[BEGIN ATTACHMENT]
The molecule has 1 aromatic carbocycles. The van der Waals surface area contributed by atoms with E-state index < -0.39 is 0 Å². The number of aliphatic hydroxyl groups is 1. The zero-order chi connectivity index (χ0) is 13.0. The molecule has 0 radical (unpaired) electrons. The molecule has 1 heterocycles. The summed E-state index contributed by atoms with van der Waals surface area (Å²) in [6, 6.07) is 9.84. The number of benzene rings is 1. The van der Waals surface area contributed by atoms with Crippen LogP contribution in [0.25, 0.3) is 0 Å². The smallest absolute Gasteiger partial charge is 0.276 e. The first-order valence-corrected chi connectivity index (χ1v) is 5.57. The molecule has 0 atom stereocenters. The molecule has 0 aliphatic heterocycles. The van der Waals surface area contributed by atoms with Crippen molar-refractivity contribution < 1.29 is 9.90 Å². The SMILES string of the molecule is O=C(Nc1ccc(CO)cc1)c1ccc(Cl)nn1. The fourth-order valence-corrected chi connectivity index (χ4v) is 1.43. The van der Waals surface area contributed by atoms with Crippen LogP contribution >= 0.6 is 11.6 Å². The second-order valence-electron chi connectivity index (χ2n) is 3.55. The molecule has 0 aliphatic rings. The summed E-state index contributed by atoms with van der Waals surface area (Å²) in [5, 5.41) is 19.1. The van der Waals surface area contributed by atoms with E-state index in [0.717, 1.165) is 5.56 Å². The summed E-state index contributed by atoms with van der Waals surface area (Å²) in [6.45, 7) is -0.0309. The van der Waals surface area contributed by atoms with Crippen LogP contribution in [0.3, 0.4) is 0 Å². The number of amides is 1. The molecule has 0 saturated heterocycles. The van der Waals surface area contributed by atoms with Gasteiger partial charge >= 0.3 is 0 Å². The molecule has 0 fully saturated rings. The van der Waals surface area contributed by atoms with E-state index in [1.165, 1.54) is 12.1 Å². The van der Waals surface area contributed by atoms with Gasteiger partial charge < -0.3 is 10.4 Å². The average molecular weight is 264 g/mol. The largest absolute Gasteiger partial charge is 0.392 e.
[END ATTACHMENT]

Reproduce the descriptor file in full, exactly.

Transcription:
The molecule has 1 aromatic carbocycles. The van der Waals surface area contributed by atoms with E-state index < -0.39 is 0 Å². The number of aliphatic hydroxyl groups is 1. The zero-order chi connectivity index (χ0) is 13.0. The molecule has 0 radical (unpaired) electrons. The molecule has 1 heterocycles. The summed E-state index contributed by atoms with van der Waals surface area (Å²) in [6, 6.07) is 9.84. The number of benzene rings is 1. The van der Waals surface area contributed by atoms with Crippen LogP contribution in [0.25, 0.3) is 0 Å². The smallest absolute Gasteiger partial charge is 0.276 e. The first-order valence-corrected chi connectivity index (χ1v) is 5.57. The molecule has 0 atom stereocenters. The molecule has 0 aliphatic heterocycles. The van der Waals surface area contributed by atoms with Crippen molar-refractivity contribution < 1.29 is 9.90 Å². The SMILES string of the molecule is O=C(Nc1ccc(CO)cc1)c1ccc(Cl)nn1. The fourth-order valence-corrected chi connectivity index (χ4v) is 1.43. The van der Waals surface area contributed by atoms with Crippen LogP contribution >= 0.6 is 11.6 Å². The second-order valence-electron chi connectivity index (χ2n) is 3.55. The molecule has 0 aliphatic rings. The summed E-state index contributed by atoms with van der Waals surface area (Å²) in [5, 5.41) is 19.1. The van der Waals surface area contributed by atoms with E-state index in [0.717, 1.165) is 5.56 Å². The summed E-state index contributed by atoms with van der Waals surface area (Å²) in [6.45, 7) is -0.0309. The van der Waals surface area contributed by atoms with Crippen LogP contribution in [0.3, 0.4) is 0 Å². The number of amides is 1. The molecule has 0 saturated heterocycles. The van der Waals surface area contributed by atoms with Gasteiger partial charge >= 0.3 is 0 Å². The molecule has 0 fully saturated rings. The van der Waals surface area contributed by atoms with E-state index in [1.165, 1.54) is 12.1 Å². The van der Waals surface area contributed by atoms with Gasteiger partial charge < -0.3 is 10.4 Å². The average molecular weight is 264 g/mol. The largest absolute Gasteiger partial charge is 0.392 e.